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No longer able to meet face to face amid the ongoing pandemic, a men’s support and empowerment group is logging onto the next best thing to continue providing what has proven to be a crucial service.
“It’s helped me realize I’m not all alone in all of this,” Ryan Veteri said of Men of the North. “Men are suffering with depression and anxiety and they’re not being treated. They’re not seeing counsellors and they’re feeling like they have to be in this all alone, all the time.”
Men of the North is founded by Christopher Merasty. Part of the group’s mandate is to help build a healthy community by supporting positive masculinity, support and healing among men.
Veteri has been with the group since its early days.
“We’re trying to get rid of the stigma that as a man, you can’t cry, you can’t talk about stuff — buckle down, because this is what you do when you’re a man,” he said.
Before getting involved, Merasty said, participants didn’t realize just how common their issues were.
“A lot of these gentlemen come in with the mindset, ‘Nobody’s going through what I’m going through,’” he said. “Then they sit down at the table and they start listening to some of the stories that some of these gentlemen have and they go, ‘Oh wow, that guy’s going through what I’m going through.’”
Since the pandemic hit, Men of the North has been focused on helping the community pull through. They worked with the Lac La Ronge Indian Band’s delivery service and then expanded into the surrounding communities as well, distributing COVID-19 relief in the area.
Realizing the pandemic would be a long-term issue, Men of the North moved to an online format through group Zoom meetings.
“Men are suffering with depression and anxiety and they’re not being treated. They’re not seeing counsellors and they’re feeling like they have to be in this all alone, all the time,” Ryan Veteri.
Merasty said moving regular meetings online has had its challenges — some people don’t have internet access, or a device to connect with. Those that do might not be as comfortable connecting through a screen.
“Before COVID, we had 15 strong men that knew each other like the back of their hand, that were comfortable talking to each other and bringing up any struggles or issues,” he said.
The group is making it work. And for those who can’t get online, the group has developed a network over the phone.
“Even today, if I phone up one of these guys and say I need somebody to talk to, they’ll drop whatever they’re doing and they’ll pick up the phone. ‘OK, let’s talk,’” Merasty said.
He said Men of the North will likely continue to use the online method once the pandemic is over for people who need to connect from a distance, to continue doing the crucial work the group does toward getting men to connect and share information.
“The key thing to remember about Men of the North is it’s a judgment-free zone,” said Dalton Rogers, who got involved with the group after moving to La Ronge, Sask., from Ontario last year.
Rogers is a probation officer responsible for the community of Black Lake.
He attends the meetings on his own time, and said it helps him remember to take time for himself and stay connected with the community.
“You just have to show up ... We all slip. We all have bad days and that’s the key. If you’re having a bad day and you’re coping poorly and you’re beating yourself up mentally, it’s just good to have the group here to support you,” Rogers said.
He said the mutual-aid focus of the organization helps men feel more comfortable opening up with one another in a non-clinical environment, and feel more comfortable getting help when they do need it.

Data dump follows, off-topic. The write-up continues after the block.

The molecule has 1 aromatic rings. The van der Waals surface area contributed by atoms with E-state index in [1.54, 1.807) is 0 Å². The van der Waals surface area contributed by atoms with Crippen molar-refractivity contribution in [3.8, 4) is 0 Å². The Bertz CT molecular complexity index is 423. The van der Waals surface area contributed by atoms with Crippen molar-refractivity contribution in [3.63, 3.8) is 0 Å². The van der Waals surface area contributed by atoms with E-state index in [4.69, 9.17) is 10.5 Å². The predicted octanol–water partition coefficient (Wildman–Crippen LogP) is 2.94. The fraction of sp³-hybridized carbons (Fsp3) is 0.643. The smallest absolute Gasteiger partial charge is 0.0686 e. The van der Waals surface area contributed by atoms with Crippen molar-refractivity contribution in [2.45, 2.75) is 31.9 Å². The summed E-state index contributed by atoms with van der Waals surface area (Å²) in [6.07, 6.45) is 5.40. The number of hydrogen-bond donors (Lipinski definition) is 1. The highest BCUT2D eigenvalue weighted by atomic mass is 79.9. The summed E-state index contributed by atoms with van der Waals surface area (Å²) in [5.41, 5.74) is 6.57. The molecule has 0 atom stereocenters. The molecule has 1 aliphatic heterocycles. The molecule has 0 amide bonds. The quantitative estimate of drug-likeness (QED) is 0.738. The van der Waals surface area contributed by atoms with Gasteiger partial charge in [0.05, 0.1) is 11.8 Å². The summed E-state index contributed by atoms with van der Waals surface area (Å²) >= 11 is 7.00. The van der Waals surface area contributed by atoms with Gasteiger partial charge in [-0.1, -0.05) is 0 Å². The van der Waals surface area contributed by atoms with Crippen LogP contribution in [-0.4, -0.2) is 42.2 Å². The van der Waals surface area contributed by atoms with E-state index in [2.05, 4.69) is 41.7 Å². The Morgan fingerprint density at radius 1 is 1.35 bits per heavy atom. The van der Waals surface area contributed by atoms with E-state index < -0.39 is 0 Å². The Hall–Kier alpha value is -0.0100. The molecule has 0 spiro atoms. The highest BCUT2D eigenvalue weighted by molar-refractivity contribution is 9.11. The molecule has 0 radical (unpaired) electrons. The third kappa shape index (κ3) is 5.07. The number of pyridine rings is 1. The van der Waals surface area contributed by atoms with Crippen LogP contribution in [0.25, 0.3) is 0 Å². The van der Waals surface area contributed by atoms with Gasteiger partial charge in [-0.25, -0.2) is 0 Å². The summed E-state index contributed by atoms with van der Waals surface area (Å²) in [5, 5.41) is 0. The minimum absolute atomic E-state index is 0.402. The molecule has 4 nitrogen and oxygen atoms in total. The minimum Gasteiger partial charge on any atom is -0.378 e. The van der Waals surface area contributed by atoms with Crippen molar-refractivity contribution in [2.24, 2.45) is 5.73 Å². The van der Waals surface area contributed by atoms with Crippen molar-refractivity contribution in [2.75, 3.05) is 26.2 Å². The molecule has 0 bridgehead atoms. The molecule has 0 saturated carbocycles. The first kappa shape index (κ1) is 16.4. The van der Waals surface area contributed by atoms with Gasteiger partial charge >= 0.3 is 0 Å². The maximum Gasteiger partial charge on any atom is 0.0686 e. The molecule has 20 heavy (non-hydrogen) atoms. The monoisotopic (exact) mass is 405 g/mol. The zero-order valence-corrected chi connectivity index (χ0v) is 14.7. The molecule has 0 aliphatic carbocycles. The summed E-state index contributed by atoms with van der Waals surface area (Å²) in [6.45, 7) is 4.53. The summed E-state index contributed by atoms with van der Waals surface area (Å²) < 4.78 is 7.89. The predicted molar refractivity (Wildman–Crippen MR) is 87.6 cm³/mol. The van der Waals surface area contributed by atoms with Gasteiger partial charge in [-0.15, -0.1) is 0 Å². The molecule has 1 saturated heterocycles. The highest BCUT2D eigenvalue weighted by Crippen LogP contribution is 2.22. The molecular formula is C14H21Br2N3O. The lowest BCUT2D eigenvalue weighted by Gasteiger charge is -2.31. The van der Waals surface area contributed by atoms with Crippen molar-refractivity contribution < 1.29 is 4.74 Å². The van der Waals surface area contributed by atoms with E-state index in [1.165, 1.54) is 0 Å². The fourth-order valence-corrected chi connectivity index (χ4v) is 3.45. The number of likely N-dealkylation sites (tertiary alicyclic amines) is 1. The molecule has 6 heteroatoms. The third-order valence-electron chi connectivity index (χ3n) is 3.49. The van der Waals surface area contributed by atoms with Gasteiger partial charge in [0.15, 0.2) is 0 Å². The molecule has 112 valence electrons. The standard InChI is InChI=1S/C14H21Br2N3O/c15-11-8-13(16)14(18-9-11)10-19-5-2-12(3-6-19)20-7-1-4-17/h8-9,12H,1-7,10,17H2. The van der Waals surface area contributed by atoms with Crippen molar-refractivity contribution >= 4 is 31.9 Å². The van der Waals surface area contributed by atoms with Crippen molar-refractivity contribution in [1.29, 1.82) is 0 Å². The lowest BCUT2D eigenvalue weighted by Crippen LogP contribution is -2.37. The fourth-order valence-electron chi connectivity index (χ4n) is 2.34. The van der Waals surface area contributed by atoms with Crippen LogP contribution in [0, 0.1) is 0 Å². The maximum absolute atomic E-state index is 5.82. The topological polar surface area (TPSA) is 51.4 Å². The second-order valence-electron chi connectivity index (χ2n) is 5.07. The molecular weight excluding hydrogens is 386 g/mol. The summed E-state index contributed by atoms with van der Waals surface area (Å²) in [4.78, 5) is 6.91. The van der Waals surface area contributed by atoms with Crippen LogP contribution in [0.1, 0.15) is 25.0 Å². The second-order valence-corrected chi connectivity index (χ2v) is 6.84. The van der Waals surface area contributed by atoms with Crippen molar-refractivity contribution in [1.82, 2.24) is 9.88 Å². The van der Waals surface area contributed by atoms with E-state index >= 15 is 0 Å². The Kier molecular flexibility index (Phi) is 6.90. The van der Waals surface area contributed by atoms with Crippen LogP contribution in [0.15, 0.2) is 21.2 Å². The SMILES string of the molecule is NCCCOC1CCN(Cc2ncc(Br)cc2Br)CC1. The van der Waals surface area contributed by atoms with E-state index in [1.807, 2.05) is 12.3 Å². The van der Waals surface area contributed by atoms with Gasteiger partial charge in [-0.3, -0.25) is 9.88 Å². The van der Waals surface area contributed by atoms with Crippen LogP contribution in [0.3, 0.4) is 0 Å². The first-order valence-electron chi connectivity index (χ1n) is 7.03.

“While we do have mental-health professionals who participate, that’s not the aim. It’s to provide support and hopefully redirect people who are in quite dire situations to the right resources,” Rogers said.
Veteri said meeting Merasty and helping develop Men of the North brought him out of a dark place.
“I’ve been struggling with depression since summer of 2019. My friend Bryce (took his own life) on the highway by vehicle and that’s basically what pushed me over the edge,” Veteri said.
“By the time I got into the doctor's office, I was a complete mess. I couldn’t stop crying and I was laying in bed and it was nothing but sadness for Ryan.”
That’s when Veteri heard about Merasty’s initiative and decided to get involved and move his life forward in a positive way.
“I struggled with taking my life. I had to surrender my firearms and stuff like that. I am on medication and seeing a counsellor as well. I heard about the group and I’m all about checking things out ... and then I heard about Men of the North,” Veteri said.
Participants discuss issues around a chosen topic. During the pandemic, they have focused on isolation and feelings of uncertainty around employment or health.
“There’s a lot of people worried about keeping their jobs once we have pulled through this pandemic, and struggling with loneliness,” Merasty said.
In the future, and once participants have a strong foundation of trust, the hope is to address more difficult topics, such as the residential school system.
“These are topics that people need to talk about, but they don’t because it opens up a lot of wounds. So once we get the support in place, with addictions counsellors in the meeting and elders attending the meeting again, we’ll be able to touch on those areas,” Merasty said.
"Men of the North will continue moving forward... We will open as many doors as we possibly can to support and strengthen the men in our community today for a stronger tomorrow."
If you are or someone you know is experiencing suicidal thoughts, help is available at all hours. Support can be found at the Canada Suicide Prevention Service website. If in immediate danger you can call 9-1-1.
Michael Bramadat-Willcock/Local Journalism Initiative/Canada's National Observer